Thank you, Doug. I will definitely look into all the hitches. Safety is the main concern, so we are willing to spend more for the safest configuration, if it comes to that. Is your Ram truck a 1/2 ton gas engine, then? (Sorry, I know little about trucks - steep learning curve for me!) We plan on getting a cap for the Tundra and using the bed space to store a few things, such as a couple of bikes, some camping equipment, and tools. In your opinion, would that be pushing it? I have been looking at the 25' Airstreams, just in case we need to size down, but the 28' is the one we are planning on buying. Thanks!
Our 25' Airstream is our second new trailer purchase after having a 20'; we considered everything in its purchase.

We knew there would be comfort problems with the dinette/lounge seating and there was, so we converted it to reclining chairs and a folding table.

We knew storage was limited and intended to stay with a half-ton truck or SUV, so we thoughtfully manage our food and gear. We put an Airstream bicycle rack on the back of the trailer so trailer tongue weight is actually reduced when the bikes are put on. We have a solar system on the trailer so we no longer need a generator. We have a full awning package to shade the trailer and reduce summer heat, as well as seeking shady sites in summer. We take only what we need, purchase food or firewood along the way, and use clothing and gear that serves at least two purposes. For example a cast iron dutch oven can be used on stovetop, oven, or campfire. Layer clothing to accommodate any weather condition.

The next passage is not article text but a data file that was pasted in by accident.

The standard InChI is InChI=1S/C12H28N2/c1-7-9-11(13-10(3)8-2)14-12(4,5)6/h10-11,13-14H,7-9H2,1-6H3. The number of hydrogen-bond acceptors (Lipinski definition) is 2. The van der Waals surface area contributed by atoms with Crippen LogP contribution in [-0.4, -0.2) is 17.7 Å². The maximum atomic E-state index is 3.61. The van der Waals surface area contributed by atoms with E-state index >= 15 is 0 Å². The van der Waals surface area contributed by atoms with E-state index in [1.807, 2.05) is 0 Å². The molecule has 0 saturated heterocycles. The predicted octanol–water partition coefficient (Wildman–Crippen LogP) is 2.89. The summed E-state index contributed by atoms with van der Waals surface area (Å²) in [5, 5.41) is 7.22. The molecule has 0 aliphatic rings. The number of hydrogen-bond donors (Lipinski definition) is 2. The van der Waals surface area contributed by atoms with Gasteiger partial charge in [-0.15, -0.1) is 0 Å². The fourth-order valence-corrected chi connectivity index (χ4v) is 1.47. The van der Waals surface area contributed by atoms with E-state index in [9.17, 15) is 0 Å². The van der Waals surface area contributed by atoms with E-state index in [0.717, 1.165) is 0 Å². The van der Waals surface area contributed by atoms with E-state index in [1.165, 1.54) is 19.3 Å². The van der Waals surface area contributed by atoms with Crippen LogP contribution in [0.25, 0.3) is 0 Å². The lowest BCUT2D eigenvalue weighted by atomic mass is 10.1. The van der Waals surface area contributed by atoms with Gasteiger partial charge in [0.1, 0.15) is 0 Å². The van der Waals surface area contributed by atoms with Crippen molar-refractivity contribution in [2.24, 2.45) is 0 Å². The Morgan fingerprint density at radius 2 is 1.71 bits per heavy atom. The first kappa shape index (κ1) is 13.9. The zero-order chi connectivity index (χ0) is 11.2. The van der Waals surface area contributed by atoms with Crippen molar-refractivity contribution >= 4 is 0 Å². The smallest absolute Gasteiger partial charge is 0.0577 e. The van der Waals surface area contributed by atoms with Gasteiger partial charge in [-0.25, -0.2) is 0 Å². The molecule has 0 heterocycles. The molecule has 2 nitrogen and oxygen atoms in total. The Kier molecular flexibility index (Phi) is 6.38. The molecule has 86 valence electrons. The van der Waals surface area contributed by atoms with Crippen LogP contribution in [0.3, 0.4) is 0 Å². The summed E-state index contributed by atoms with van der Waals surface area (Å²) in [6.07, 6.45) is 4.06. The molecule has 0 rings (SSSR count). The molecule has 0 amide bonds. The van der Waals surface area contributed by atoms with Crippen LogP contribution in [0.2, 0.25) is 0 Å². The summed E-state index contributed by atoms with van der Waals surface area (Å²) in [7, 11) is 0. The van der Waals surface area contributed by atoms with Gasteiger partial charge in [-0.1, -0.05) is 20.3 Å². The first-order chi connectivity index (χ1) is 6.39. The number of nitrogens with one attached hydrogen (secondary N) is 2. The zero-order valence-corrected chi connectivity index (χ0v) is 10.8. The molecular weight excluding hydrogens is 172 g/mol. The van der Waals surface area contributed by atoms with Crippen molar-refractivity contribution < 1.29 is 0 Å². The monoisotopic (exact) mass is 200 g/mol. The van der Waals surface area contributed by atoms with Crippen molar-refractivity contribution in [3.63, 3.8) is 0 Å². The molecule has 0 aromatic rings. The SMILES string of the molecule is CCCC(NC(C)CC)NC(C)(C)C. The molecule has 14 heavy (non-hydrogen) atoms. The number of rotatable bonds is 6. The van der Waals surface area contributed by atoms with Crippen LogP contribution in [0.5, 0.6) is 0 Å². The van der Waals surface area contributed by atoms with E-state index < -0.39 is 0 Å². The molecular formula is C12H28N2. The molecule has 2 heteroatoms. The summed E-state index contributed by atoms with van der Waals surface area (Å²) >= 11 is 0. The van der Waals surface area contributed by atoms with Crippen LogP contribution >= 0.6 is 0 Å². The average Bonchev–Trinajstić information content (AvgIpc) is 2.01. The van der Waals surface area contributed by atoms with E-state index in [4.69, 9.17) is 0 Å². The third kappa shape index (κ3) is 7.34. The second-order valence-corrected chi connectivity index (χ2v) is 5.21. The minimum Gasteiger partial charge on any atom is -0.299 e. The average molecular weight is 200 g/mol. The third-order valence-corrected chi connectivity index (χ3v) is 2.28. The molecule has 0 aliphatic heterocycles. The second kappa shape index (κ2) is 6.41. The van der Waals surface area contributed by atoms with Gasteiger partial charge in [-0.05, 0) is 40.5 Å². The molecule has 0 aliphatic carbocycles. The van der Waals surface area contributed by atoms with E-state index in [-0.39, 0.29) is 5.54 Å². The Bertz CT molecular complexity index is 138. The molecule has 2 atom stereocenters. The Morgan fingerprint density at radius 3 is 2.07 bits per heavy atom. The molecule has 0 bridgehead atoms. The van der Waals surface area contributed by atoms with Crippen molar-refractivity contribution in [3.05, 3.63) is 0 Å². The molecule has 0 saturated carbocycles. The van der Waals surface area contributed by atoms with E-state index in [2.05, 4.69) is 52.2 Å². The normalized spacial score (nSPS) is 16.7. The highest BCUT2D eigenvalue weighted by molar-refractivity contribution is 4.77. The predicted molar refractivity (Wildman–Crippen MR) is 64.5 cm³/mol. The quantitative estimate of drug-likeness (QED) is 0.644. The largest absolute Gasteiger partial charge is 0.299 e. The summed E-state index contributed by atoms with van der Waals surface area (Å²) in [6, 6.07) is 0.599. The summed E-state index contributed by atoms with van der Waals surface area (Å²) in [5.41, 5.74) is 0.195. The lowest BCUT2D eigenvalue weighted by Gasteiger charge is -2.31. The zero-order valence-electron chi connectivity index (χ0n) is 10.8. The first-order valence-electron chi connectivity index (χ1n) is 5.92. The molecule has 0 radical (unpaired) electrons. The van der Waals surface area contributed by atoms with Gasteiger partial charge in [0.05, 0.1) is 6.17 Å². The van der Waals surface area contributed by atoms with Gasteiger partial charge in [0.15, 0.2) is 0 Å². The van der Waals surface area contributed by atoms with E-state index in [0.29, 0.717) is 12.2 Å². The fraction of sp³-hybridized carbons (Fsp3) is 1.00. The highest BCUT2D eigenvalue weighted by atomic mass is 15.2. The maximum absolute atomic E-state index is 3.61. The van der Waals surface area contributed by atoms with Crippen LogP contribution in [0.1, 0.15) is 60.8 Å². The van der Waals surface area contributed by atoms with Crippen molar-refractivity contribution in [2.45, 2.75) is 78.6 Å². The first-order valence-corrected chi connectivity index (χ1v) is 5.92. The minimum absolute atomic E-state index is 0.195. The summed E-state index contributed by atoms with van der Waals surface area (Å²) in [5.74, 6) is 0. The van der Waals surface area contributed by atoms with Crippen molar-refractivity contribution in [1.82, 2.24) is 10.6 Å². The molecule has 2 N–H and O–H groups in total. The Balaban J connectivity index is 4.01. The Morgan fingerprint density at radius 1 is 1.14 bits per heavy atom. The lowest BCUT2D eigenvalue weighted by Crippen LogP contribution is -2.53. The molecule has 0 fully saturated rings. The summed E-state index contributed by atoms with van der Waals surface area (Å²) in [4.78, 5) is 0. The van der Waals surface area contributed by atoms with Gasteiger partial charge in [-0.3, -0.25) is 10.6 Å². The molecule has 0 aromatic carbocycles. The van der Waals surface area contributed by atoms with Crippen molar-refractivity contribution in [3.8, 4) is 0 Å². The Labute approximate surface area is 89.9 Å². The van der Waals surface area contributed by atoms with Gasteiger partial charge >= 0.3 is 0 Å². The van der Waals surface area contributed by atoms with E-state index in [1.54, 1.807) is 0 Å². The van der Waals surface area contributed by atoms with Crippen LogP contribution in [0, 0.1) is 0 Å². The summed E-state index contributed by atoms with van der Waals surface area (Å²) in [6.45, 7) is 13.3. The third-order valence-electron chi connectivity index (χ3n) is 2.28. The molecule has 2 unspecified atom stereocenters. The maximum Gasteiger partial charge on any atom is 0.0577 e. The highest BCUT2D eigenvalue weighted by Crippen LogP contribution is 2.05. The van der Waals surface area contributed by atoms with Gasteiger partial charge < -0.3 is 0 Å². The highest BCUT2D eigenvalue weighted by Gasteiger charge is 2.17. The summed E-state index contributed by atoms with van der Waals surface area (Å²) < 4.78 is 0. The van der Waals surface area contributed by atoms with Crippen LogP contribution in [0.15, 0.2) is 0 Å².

And we wanted the living space in the front of the trailer, because although there may be sites where views are prettier in back there are also views that are not, and the back is usually quieter for sleeping. We have never had a bad site with the front living space.

However if we bought a trailer for near full-time use it would be a Flying Cloud/International 30' with recliner seating option, choosing this only for the seating comfort over the 28'. I would still manage it with a half-ton truck or SUV because of the need for a safe, efficient, and maneuverable daily driver when not towing, which is most of the time.

The Hensley/Propride hitch design eliminates sway, is uneventful in heavy wind conditions/semis blowing by, and can be easily adjusted for any weight distribution need with simple screw jacks. The weight is less of a concern when you consider other hitches weigh something as well (it's the difference that matters), and the hitch extends the trailer tongue length allowing the truck trailer tail gate to open even with the trailer connected, and shifting some hitch weight toward the trailer.

That's how we chose our Airstream, hitch, and tow vehicle and it is perfect for us, everyone is different.
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Old 12-18-2013, 08:30 PM   #38
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To the original poster, I didn't see anyone address this, but I would go get your tundra weighed with everyone you intend to camp with, and full tank of fuel and everything else you think you'll have n the truck while on your trip before you buy your trailer. That way you know exactly how much weight you have to play with between your actual weight and your max GVWR.

Also, that bed topper will likely add a couple of hundred pounds to your truck, reducing available tongue weight capacity/hauling capacity.